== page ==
Socialist Equality Party members distributed the statement, “The dead end of the ‘Save Britain’s Ferries’ campaign: Build rank-and-file committees!” calling for the rejection of nationalism and for an international strategy. Reporters spoke to those protesting.

Chloe and Layla (WSWS Media)

Chloe said, “I am here supporting my sister who lost her job as a shoreside worker for P&O. The protests should not stop until they get justice. It is disgusting what the company has done. All workers need to stick together.”

Layla said, “My father-in-law was an engineer on P&O for 35 years, these companies should not be allowed to do this to workers. If P&O can do it and get away with it, other companies will do it and that is why we all have to pull together and let them know we won’t put up with it.”

Paul (WSWS Media)

Paul, a recently retired seafarer who used to work for P&O said, “What the company has done is abhorrent and should not have been allowed to happen. The blame is with the Tories for changing employment legislation. Hot air words don’t mean anything, action is what we need.

“I used to run a crew of 20 plus, then it went down to 16, then nine, and eventually six crew. We were sailing a ship, six on days and six on nights, 24 hours a day, your workload massively increased and to me that was unsafe. I left last year because my health was starting to deteriorate.”

Paul stressed the need for a highly trained workforce. “At the moment there are no ratings, no officers. What they have done is employ scab labour on inferior terms and it’s dangerous. I have dealt with many situations like people overboard and fires on ships. You need a trained team to deal with it. These people will not be trained. It takes at least six months to be inducted on a ship and that is just basics. You never stop learning, it’s an ongoing process.”

Paul worked ferries when the Townsend Thoresen Herald of Free Enterprise sank shortly after leaving the Belgian port of Zeebrugge on March 6, 1987, with the loss of 193 crew and passengers. “That was horrific and lessons were not really learned.”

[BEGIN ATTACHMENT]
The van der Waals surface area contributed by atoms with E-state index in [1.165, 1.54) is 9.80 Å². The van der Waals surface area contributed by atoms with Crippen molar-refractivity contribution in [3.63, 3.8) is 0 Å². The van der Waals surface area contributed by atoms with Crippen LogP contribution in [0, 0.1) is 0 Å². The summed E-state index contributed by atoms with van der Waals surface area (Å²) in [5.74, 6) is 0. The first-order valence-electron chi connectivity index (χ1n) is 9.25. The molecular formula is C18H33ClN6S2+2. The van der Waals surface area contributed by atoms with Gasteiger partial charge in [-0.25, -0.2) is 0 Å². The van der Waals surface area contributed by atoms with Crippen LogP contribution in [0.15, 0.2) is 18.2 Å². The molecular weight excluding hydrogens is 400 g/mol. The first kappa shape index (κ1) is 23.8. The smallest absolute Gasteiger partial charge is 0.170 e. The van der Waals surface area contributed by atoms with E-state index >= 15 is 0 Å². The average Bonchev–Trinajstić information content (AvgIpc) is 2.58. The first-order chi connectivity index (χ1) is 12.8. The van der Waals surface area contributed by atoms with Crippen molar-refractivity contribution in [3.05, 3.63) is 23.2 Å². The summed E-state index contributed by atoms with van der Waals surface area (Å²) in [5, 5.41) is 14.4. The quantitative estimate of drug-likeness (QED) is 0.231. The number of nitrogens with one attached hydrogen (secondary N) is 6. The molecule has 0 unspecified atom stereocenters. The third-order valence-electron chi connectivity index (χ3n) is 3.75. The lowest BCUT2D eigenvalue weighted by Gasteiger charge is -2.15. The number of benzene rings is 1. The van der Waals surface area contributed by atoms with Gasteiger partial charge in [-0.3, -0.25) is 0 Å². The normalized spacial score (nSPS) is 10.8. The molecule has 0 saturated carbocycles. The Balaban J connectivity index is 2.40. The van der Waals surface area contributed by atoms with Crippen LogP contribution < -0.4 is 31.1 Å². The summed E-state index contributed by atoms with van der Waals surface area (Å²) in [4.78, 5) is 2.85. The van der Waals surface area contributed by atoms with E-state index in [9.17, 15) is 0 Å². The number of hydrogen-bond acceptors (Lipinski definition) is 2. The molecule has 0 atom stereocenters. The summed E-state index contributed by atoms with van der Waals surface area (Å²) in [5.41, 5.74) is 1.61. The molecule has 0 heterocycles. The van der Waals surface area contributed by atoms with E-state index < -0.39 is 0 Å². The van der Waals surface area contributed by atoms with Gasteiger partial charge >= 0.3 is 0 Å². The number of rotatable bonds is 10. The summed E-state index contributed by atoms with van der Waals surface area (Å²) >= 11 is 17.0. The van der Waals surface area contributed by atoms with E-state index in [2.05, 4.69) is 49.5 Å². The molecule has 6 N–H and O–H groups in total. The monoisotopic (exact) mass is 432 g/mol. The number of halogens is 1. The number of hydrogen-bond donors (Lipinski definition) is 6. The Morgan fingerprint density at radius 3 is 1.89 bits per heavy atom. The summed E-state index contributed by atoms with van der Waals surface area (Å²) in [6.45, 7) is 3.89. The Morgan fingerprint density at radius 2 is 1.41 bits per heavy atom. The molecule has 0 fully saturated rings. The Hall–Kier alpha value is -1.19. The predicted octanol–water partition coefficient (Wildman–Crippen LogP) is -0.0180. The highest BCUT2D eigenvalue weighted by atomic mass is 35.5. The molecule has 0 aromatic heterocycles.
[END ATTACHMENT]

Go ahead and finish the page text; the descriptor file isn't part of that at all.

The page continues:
The 800 sackings were the latest in a long line of job cuts. “Not so long ago [June 2020] 1,200 people lost their jobs and now it’s another 800 sacked. You can’t run a business management top heavy. There are 1,400 people still left in the office. They have gone along with different CEOs coming in with bright ideas, wasting millions. They brought a ship back out of a refit. It cost them £25 million and now it’s laid up in Dunkirk rusting away. They talk about saving millions. But they have cost the company millions.

Paul said the impact of the job losses in Dover is catastrophic. “That is 600 people not spending in the town and in this current climate where everything is going up, you cannot get a decent wage. Then this company has come in to try and pay people less than £5 an hour.

“A few years ago, P&O flagged out the fleet to Cyprus and changed all the names. They said it would not affect anyone’s terms and conditions. It just shows you. The plan was a process over a five-year period to cut the crews.”

John, a National Health Service worker, said, “It’s an attack on the working class and just profiteers wanting to make more money and not caring about the workforce around them.

“We should be democratically run by workers, there shouldn’t be fat cats keeping all the money. Companies must be shown they cannot treat people in this way.

“The working class are suffering even more with this cost-of-living crisis. Everything is going up, but people’s wages are going down. The government is not doing anything to support workers, they just support the shareholders and people in business. We need to change the way this country is run. We need socialism, democratically run by the workers, for the workers.”